Molecules 19 00595 g001 200
Figure 1. CD spectra at 25 °C in standard potassium phosphate buffer (115 mM K+) of (TTAGGG)4, in the absence (solid black line) or presence of 10% (dash) or 20% (dash-dot-dot) PEG 2,000 (red), PEG 6,000 (green) or PEG 10,000 (blue).

Click here to enlarge figure

Figure 1. CD spectra at 25 °C in standard potassium phosphate buffer (115 mM K+) of (TTAGGG)4, in the absence (solid black line) or presence of 10% (dash) or 20% (dash-dot-dot) PEG 2,000 (red), PEG 6,000 (green) or PEG 10,000 (blue).
Molecules 19 00595 g001 1024

Figure 2 displays the CD spectra at 25 °C of (TTAGGG)4 in standard phosphate buffer, 115 mM K+, with PEG 6,000 ranging from 0% to 20%. As can be seen, there is a gradual transition from the normal CD spectrum to one which is very similar to that observed for a parallel stranded conformation. The peak at 292 nm slowly diminishes while the shoulder at 272 nm develops into a very intense peak at 268 nm. Further, there is a well-defined isoelliptic point at 286 nm characteristic of a two state transition. As noted above, the CD spectrum at 20% PEG 6,000 is very similar to those reported earlier for the self-assembled, multimeric species formed from (CCCCTTTTGGGGT1–4GGGG) [46,47].

Molecules 19 00595 g002 200
Figure 2. CD spectra at 25 °C in standard potassium phosphate buffer (115 mM K+) of (TTAGGG)4 in the absence or presence of increasing weight percent PEG 6,000 as indicated on the figure.

Click here to enlarge figure

Figure 2. CD spectra at 25 °C in standard potassium phosphate buffer (115 mM K+) of (TTAGGG)4 in the absence or presence of increasing weight percent PEG 6,000 as indicated on the figure.
Molecules 19 00595 g002 1024

These data suggest the following equilibrium:

Conformer I ⇌ Conformer II
where Conformer I is the hybrid form depicted schematically on the left in Scheme 1 and Conformer II is depicted schematically on the right in Scheme 1. Thus PEG is driving the equilibrium to the side of Conformer II with increasing concentrations as observed before with different G-rich sequences [22,23,24,25,26,27,28,29,31]. According to Chaires et al., this shift in equilibrium is due to conformational selection rather than excluded volume or crowding effects [31]. None the less, the high concentrations of PEG will slightly influence the activity of water which will contribute to overall conformational stability.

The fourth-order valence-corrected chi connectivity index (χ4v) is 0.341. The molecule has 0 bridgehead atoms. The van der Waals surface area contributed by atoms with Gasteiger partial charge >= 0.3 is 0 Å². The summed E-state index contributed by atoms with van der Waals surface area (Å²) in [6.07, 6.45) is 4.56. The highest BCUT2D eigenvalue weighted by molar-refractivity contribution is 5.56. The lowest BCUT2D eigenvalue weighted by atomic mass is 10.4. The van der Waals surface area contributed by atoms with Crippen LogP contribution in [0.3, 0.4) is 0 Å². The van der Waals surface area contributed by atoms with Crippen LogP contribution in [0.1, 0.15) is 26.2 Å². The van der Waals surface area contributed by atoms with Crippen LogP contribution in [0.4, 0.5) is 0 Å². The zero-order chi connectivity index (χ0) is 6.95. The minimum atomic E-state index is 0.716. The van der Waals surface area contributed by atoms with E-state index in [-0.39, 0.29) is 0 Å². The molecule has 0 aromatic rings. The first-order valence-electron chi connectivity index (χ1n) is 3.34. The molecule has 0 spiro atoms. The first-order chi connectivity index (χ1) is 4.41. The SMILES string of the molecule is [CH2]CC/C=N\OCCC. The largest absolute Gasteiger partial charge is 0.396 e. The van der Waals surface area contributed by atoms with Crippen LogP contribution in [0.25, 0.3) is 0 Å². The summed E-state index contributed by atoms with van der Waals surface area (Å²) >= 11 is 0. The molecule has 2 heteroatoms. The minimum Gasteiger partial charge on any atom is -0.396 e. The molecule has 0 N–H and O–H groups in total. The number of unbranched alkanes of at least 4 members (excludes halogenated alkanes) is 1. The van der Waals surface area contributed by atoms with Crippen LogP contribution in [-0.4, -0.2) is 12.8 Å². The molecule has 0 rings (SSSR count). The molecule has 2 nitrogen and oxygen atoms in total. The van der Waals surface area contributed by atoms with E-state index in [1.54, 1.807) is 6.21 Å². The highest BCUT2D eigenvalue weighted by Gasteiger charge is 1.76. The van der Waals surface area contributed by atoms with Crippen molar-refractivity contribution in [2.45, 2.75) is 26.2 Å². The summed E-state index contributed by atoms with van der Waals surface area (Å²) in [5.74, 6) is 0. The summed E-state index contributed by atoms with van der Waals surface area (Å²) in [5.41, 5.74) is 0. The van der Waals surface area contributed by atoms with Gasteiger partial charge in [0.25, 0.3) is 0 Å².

Molecules 19 00595 g007 200
Scheme 1. The transition for a unimolecular conformation to a termolecular conformation. The depiction on the left is for the unimolecular conformation possessing a propeller loop and two lateral loops. This conforms with the structure of (TTAGGG)4 in the presence of K+ [8]. The depiction on the right is a schematic for the parallel stranded conformation with molecularity of four. Here, three layered G-tetrads are joined by –TTA- linkers.

Click here to enlarge figure

Scheme 1. The transition for a unimolecular conformation to a termolecular conformation. The depiction on the left is for the unimolecular conformation possessing a propeller loop and two lateral loops. This conforms with the structure of (TTAGGG)4 in the presence of K+ [8]. The depiction on the right is a schematic for the parallel stranded conformation with molecularity of four. Here, three layered G-tetrads are joined by –TTA- linkers.
Molecules 19 00595 g007 1024

CD optical melting studies were carried out for (TTAGGG)4 as a function of % PEG 6,000. Figure 3 shows CD spectra for (TTAGGG)4 as a function of temperature with different % PEG 6,000. In the absence of any PEG, (TTAGGG)4 undergoes a transition from the fully folded state at 25 °C to the fully unfolded state at 95 °C as previously reported [19]. The spectra recorded at 85 °C, 90 °C and 95 °C are nearly superimposable indicating that the oligomer is fully unfolded by 85 °C. However, the 90 °C and 95 °C spectra are not superimposable in the presence of 5% PEG suggesting that the oligomer may not be fully unfolded at 95 °C. Increasing the percent of PEG further leads to even more incomplete unfolding at 95 °C as can be seen for the 10% and 20% PEG spectra.

Molecules 19 00595 g003 200
Figure 3. Typical CD optical melting spectra of (TTAGGG)4 in standard potassium phosphate buffer (115 mM K+) as a function of percent weight PEG 6,000.

Click here to enlarge figure

Figure 3. Typical CD optical melting spectra of (TTAGGG)4 in standard potassium phosphate buffer (115 mM K+) as a function of percent weight PEG 6,000.
Molecules 19 00595 g003 1024

To investigate the activity of water on the conformation of (TTAGGG)4, we investigated the influence of acetonitrile—a known water disrupter. As can be seen in Figure 4, increasing the concentration of acetonitrile in the buffer system also induces a conformational change to a structure whose CD spectrum is similar to a parallel stranded quadruplex. The observation of an isoelliptic point at 282 nm is also consistent with a two state transition. None the less, this conformational transition is strictly due to the dehydration effects of acetonitrile.